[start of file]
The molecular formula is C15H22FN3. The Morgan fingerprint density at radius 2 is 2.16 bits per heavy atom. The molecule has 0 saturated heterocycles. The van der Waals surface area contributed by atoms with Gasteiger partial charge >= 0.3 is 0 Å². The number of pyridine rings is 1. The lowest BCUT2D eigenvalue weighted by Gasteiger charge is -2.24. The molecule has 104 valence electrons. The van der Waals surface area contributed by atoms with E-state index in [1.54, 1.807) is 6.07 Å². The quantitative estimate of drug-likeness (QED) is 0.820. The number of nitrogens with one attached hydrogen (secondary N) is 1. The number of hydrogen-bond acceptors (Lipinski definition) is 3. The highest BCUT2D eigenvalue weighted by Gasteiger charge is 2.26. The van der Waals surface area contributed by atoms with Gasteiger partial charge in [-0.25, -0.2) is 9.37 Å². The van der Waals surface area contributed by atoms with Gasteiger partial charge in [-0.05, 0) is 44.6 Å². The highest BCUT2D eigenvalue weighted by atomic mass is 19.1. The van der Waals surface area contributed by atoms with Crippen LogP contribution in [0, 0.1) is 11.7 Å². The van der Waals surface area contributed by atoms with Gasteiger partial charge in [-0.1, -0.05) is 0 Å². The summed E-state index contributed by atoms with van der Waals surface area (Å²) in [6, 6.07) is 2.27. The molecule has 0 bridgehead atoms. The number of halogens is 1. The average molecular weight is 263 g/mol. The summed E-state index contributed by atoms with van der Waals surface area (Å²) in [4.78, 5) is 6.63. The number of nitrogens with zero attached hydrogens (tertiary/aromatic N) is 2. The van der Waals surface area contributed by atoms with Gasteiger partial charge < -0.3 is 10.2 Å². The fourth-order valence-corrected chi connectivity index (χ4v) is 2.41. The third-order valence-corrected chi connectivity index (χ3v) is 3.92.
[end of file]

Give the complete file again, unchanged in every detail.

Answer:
The molecular formula is C15H22FN3. The Morgan fingerprint density at radius 2 is 2.16 bits per heavy atom. The molecule has 0 saturated heterocycles. The van der Waals surface area contributed by atoms with Gasteiger partial charge >= 0.3 is 0 Å². The number of pyridine rings is 1. The lowest BCUT2D eigenvalue weighted by Gasteiger charge is -2.24. The molecule has 104 valence electrons. The van der Waals surface area contributed by atoms with E-state index in [1.54, 1.807) is 6.07 Å². The quantitative estimate of drug-likeness (QED) is 0.820. The number of nitrogens with one attached hydrogen (secondary N) is 1. The number of hydrogen-bond acceptors (Lipinski definition) is 3. The highest BCUT2D eigenvalue weighted by Gasteiger charge is 2.26. The van der Waals surface area contributed by atoms with Gasteiger partial charge in [-0.25, -0.2) is 9.37 Å². The van der Waals surface area contributed by atoms with Gasteiger partial charge in [-0.05, 0) is 44.6 Å². The highest BCUT2D eigenvalue weighted by atomic mass is 19.1. The van der Waals surface area contributed by atoms with Crippen LogP contribution in [0, 0.1) is 11.7 Å². The van der Waals surface area contributed by atoms with Gasteiger partial charge in [-0.1, -0.05) is 0 Å². The summed E-state index contributed by atoms with van der Waals surface area (Å²) in [6, 6.07) is 2.27. The molecule has 0 bridgehead atoms. The number of halogens is 1. The average molecular weight is 263 g/mol. The summed E-state index contributed by atoms with van der Waals surface area (Å²) in [4.78, 5) is 6.63. The number of nitrogens with zero attached hydrogens (tertiary/aromatic N) is 2. The van der Waals surface area contributed by atoms with Gasteiger partial charge < -0.3 is 10.2 Å². The fourth-order valence-corrected chi connectivity index (χ4v) is 2.41. The third-order valence-corrected chi connectivity index (χ3v) is 3.92.